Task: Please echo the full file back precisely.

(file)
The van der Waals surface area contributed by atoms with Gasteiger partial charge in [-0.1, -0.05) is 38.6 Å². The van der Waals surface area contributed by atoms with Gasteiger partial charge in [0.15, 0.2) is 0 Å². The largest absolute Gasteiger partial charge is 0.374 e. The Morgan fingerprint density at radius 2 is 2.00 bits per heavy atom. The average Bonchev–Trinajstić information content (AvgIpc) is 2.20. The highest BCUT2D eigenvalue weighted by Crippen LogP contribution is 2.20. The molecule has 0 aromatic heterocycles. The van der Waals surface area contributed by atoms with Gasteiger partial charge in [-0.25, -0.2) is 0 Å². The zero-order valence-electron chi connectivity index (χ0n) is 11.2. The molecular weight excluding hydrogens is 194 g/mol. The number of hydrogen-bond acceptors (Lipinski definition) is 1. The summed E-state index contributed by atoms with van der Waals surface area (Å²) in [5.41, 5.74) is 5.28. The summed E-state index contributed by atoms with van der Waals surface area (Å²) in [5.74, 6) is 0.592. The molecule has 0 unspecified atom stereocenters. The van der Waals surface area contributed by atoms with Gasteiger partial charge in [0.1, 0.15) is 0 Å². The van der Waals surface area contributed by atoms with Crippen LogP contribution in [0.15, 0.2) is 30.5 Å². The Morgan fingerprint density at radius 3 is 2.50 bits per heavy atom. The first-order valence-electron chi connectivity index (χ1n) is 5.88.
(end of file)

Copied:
The van der Waals surface area contributed by atoms with Gasteiger partial charge in [-0.1, -0.05) is 38.6 Å². The van der Waals surface area contributed by atoms with Gasteiger partial charge in [0.15, 0.2) is 0 Å². The largest absolute Gasteiger partial charge is 0.374 e. The Morgan fingerprint density at radius 2 is 2.00 bits per heavy atom. The average Bonchev–Trinajstić information content (AvgIpc) is 2.20. The highest BCUT2D eigenvalue weighted by Crippen LogP contribution is 2.20. The molecule has 0 aromatic heterocycles. The van der Waals surface area contributed by atoms with Gasteiger partial charge in [-0.25, -0.2) is 0 Å². The zero-order valence-electron chi connectivity index (χ0n) is 11.2. The molecular weight excluding hydrogens is 194 g/mol. The number of hydrogen-bond acceptors (Lipinski definition) is 1. The summed E-state index contributed by atoms with van der Waals surface area (Å²) in [5.41, 5.74) is 5.28. The summed E-state index contributed by atoms with van der Waals surface area (Å²) in [5.74, 6) is 0.592. The molecule has 0 unspecified atom stereocenters. The van der Waals surface area contributed by atoms with Gasteiger partial charge in [0.1, 0.15) is 0 Å². The van der Waals surface area contributed by atoms with Crippen LogP contribution in [0.15, 0.2) is 30.5 Å². The Morgan fingerprint density at radius 3 is 2.50 bits per heavy atom. The first-order valence-electron chi connectivity index (χ1n) is 5.88.